New data released by Chinese government shows that direct investment from the U.S. to China dropped by 3.2 percent in the first half of this year.
China is not exactly panicking. But maybe, just maybe, China is beginning to worry a tiny bit about its well-managed economy losing its grip on a thus far dependable throng of overseas investors.
New data released by China’s Ministry of Commerce this week shows that in the first half of this year, direct investment from the United States to China dropped by 3.2 percent over the same period last year, to $1.63 billion.
The latest monthly figures, revealed Thursday (Aug. 16th), don’t look good, either.
Foreign direct investment (FDI) into China (not just from the United States, but from all over the world) fell for the second consecutive month in July. This brought the total FDI inflow for the first seven months of the year to $66.67 billion, down 3.6 percent year on the year.
Blame Obama for bringing back manufacturing jobs to the United States
The news [about declining inward investments in China] was apparently a story big enough to compel China’s commerce ministry spokesman Shen Danyang to talk to the China Daily.
While downplaying the ministry’s own data, Shen blamed the dwindling investment inflows on “the United States’ strategy of bringing manufacturing back home,” in addition to “the euro zone's ongoing debt crisis, China's strained land supplies and rising labor costs.”
In case this alarm wasn’t loud enough to convince the rest of the world, the Chinese government also made available Zhang Xiangchen, director of the Department of Policy Research at the Ministry of Commerce, for a separate interview with the China Daily. In that interview, Zhang said, "China is not worried about the massive transfer of factories by multinational companies to neighboring countries as the quality of foreign investment will improve.”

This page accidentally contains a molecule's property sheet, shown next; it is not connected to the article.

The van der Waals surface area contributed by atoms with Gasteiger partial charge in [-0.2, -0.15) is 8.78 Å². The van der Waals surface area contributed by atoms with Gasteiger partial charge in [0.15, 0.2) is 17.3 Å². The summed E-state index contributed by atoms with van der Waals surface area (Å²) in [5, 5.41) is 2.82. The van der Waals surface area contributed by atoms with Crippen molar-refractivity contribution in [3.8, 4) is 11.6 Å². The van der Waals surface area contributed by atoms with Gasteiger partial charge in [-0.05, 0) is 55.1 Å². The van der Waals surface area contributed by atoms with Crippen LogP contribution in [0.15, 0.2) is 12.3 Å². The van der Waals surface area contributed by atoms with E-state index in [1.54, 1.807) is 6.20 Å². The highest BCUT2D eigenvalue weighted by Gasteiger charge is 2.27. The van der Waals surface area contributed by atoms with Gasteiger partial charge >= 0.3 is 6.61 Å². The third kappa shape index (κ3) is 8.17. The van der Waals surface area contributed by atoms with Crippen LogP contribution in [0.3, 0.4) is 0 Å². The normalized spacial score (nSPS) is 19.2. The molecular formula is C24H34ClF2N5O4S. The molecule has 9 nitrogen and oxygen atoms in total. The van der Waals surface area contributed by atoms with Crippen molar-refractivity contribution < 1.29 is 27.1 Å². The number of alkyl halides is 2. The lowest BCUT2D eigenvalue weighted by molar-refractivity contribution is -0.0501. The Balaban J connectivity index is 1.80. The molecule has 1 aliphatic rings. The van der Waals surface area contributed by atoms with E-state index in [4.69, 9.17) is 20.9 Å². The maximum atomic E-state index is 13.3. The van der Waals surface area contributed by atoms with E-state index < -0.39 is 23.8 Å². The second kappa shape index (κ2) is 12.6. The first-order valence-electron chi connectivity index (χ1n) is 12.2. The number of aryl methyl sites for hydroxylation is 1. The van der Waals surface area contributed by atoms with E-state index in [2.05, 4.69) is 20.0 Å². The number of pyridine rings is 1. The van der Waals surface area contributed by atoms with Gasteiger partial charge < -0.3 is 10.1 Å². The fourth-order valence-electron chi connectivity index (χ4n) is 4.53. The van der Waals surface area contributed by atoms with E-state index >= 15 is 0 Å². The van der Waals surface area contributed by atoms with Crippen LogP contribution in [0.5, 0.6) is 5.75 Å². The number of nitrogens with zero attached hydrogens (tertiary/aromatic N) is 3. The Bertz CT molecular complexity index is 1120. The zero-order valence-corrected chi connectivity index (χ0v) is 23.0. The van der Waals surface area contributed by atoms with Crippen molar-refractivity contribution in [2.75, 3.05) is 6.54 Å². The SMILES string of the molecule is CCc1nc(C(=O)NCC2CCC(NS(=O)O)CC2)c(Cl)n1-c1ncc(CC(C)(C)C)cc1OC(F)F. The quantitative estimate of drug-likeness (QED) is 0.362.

Well, one should always worry, when a government official says that he is NOT worried about something. Also, note the key phrase in his statement above: “neighboring countries.”
The Indonesian government just announced this week that Foxconn will be investing up to $10 billion in Indonesia to make products even cheaper than at the EMS giant’s China plants.
Foxconn isn’t alone. A few other multinationals are also moving production from China to low-cost countries in Southeast Asia. China Daily reported that Adidas said last month it will shut down the company's only fully-owned apparel factory in Suzhou, Jiangsu province, which employs 160 workers, at the end of October. This comes after Nike closed its only shoe factory in China, also in Suzhou, in 2009.
Although Zhang cautioned that the momentum [of declining investment in China] will probably continue in the following months, he held the view that the impact would be “limited” in the short term. He insisted that any fears are unfounded.
In explaining decline of U.S. investment in China, Zhang, too, focused on the 'Select USA' program promoted by the Obama administration. He said the program sets up a national promotion agency to attract more foreign investment, especially from China.